Food Show RegistraionThe earliest known domestic rice was cultivated in China as early as 9,400 years ago, at the beginning of the Holocene epoch, according to a new study. Carbon dating of rice fossils from Shangshan in the Lower Yangtze region shows domestication occurred there at least 9,400 years ago. Archaeologists have unearthed bits of rice from when it was first domesticated in China. The site of the first domestication of rice is a hotly contested issue, with several countries eager to lay claim. Several locations in China have been put forward, as have the Ganges valley in India, the southern slopes of the Himalayas, and various places in Southeast Asia. There is even evidence to suggest that wild rice may have originated in Australia.

Shangshan, in China’s Lower Yangtze region, has long been one of the strongest contenders: fossils uncovered there are some of the earliest evidence of rice grown by humans. Remnants of rice are identified through microscopic bodies of silica called phytoliths. However, the species of rice – whether wild or domesticated – isn’t always clear from these remains. Around 10,000 years ago, as the Pleistocene gave way to our current geological epoch, a group of hunter-gathers near China’s Yangtze River began changing their way of life when they remarkably started to grow rice. The grains, of course, were eaten long ago and the plant stalks have long been rotten, but one tiny part of rice remains even thousands of years later; phytoliths or hard, microscopic pieces of silica made by plant cells for self-defense. These fan-shaped phytoliths, found on rice leaves, don’t burn, digest, or decompose but carry specific patterns that suggest people in Shangshan were not just gathering rice, but actually cultivating it 10,000 years ago. The team then examined the morphological characteristics of the rice remnants, and confirmed that the species is closer to modern-day rice than wild rice. Their results, published in the Proceedings of the National Academy of Science, suggest the Shangshan fossils are indeed evidence of the earliest domesticated rice, dating back to 9,400 years ago.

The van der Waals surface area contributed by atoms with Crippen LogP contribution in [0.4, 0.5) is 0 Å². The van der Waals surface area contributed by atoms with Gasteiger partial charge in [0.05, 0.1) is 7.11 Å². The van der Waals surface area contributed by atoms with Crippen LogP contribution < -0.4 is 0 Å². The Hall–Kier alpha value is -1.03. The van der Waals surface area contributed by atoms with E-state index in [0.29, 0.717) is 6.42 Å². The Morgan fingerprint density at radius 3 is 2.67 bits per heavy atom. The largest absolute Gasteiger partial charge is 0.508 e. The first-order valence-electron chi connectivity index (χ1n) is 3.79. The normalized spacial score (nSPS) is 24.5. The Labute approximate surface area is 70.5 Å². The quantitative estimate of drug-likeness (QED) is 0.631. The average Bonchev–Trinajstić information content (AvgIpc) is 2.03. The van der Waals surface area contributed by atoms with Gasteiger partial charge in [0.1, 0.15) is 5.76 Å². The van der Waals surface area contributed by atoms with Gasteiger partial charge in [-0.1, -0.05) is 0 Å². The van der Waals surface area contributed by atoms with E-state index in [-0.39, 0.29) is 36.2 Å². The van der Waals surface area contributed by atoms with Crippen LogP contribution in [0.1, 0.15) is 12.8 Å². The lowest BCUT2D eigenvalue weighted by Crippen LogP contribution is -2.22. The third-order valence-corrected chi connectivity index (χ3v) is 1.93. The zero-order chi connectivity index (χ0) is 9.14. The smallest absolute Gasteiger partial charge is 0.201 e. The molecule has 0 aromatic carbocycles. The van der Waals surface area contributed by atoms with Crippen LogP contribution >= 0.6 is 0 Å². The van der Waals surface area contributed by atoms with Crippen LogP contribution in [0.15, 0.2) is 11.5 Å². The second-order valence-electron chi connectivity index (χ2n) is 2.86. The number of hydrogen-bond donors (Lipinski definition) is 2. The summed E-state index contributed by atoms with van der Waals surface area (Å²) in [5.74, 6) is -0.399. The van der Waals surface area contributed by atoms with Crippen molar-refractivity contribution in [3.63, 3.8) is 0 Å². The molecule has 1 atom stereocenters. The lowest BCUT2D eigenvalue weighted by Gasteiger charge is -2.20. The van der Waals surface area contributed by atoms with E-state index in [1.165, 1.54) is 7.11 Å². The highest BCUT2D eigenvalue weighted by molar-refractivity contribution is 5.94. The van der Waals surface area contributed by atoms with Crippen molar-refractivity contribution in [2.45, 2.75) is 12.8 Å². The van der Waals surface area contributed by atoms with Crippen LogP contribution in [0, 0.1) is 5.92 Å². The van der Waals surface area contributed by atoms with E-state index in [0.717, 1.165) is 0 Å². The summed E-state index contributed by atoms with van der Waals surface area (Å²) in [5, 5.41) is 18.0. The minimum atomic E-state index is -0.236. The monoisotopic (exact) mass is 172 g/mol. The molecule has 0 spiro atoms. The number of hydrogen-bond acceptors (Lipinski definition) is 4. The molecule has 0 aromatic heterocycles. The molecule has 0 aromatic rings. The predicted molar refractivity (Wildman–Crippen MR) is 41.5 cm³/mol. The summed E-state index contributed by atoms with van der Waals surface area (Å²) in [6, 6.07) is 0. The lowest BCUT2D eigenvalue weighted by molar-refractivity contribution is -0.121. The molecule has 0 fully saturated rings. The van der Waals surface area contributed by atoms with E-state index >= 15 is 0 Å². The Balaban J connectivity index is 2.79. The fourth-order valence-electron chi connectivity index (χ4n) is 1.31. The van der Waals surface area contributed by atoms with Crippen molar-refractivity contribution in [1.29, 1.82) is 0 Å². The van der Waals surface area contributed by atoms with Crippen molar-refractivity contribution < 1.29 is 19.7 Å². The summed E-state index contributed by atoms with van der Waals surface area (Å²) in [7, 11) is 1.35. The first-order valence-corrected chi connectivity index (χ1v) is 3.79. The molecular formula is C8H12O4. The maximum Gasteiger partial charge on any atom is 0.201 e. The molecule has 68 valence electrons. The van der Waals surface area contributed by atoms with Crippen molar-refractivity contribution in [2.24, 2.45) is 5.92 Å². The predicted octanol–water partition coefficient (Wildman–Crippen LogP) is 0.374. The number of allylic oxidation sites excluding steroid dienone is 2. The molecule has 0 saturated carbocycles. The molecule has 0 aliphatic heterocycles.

Furthermore, a research team led by Xinxin Zuo, a geophysicist at the Chinese Academy of Sciences in Beijing verified the age of the phytoliths at Shangshan by comparing them with carbon dating on other materials from the same environment. It went through the tedious process of sifting the phytoliths from dirt, washing and sieving and heating until they ended up with a white powder of pure phytolith. They then used carbon-14 dating to pinpoint the age of phytoliths found at different depths in the excavation. To prove the reliability of dating phytoliths, they compared the ages to that of other material, like seeds and charcoal, found at the same depth. They found that phytoliths in modern rice have more than nine fish-scale decorations. The ancient phytoliths in Shangshan were a mix of different numbers of fish-scale decorations—as they got younger, the proportion with more than nine increased and more like modern rice. This is evidence of rice’s gradual domestication, a process that is “long and slow,” says Jianping Zhang, a geologist at the Chinese Academy of Sciences. Wild rice didn’t become modern rice overnight.  “Wild rice usually grows in swampy conditions, so they get plenty of water. Domesticated rice leaves are erect and distant from water, and so the leaves need to curl repeatedly to hold water,” Zhang explained. The curling creates more fish-scale decorations. These microscopic fish-scale patterns tell the story of a rice plant that may have lived some 10,000 years ago in Shangshan.